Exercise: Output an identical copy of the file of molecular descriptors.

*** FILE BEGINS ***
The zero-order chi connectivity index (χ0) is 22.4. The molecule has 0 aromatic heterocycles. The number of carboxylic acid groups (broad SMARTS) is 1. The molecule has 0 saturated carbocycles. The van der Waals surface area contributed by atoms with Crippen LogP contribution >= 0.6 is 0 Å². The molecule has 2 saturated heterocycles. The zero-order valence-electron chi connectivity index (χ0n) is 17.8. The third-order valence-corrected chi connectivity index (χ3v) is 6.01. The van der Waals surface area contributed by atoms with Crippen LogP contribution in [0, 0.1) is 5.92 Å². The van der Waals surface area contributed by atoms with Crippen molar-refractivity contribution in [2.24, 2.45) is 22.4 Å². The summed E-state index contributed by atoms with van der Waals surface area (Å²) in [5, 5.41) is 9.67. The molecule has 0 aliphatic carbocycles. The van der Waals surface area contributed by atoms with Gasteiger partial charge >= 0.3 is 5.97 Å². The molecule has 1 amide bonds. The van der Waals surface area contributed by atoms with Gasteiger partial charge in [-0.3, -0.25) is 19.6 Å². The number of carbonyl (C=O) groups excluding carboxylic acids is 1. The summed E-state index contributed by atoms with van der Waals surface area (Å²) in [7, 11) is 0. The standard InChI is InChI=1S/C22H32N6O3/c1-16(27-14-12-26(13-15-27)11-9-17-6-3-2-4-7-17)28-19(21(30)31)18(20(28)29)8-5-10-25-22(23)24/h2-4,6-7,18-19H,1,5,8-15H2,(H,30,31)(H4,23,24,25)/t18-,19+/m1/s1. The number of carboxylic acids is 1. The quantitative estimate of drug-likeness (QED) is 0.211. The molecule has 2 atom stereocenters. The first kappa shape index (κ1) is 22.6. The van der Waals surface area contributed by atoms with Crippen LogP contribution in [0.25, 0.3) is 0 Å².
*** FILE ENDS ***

The zero-order chi connectivity index (χ0) is 22.4. The molecule has 0 aromatic heterocycles. The number of carboxylic acid groups (broad SMARTS) is 1. The molecule has 0 saturated carbocycles. The van der Waals surface area contributed by atoms with Crippen LogP contribution >= 0.6 is 0 Å². The molecule has 2 saturated heterocycles. The zero-order valence-electron chi connectivity index (χ0n) is 17.8. The third-order valence-corrected chi connectivity index (χ3v) is 6.01. The van der Waals surface area contributed by atoms with Crippen LogP contribution in [0, 0.1) is 5.92 Å². The van der Waals surface area contributed by atoms with Crippen molar-refractivity contribution in [2.24, 2.45) is 22.4 Å². The summed E-state index contributed by atoms with van der Waals surface area (Å²) in [5, 5.41) is 9.67. The molecule has 0 aliphatic carbocycles. The van der Waals surface area contributed by atoms with Gasteiger partial charge >= 0.3 is 5.97 Å². The molecule has 1 amide bonds. The van der Waals surface area contributed by atoms with Gasteiger partial charge in [-0.3, -0.25) is 19.6 Å². The number of carbonyl (C=O) groups excluding carboxylic acids is 1. The summed E-state index contributed by atoms with van der Waals surface area (Å²) in [7, 11) is 0. The standard InChI is InChI=1S/C22H32N6O3/c1-16(27-14-12-26(13-15-27)11-9-17-6-3-2-4-7-17)28-19(21(30)31)18(20(28)29)8-5-10-25-22(23)24/h2-4,6-7,18-19H,1,5,8-15H2,(H,30,31)(H4,23,24,25)/t18-,19+/m1/s1. The number of carboxylic acids is 1. The quantitative estimate of drug-likeness (QED) is 0.211. The molecule has 2 atom stereocenters. The first kappa shape index (κ1) is 22.6. The van der Waals surface area contributed by atoms with Crippen LogP contribution in [0.25, 0.3) is 0 Å².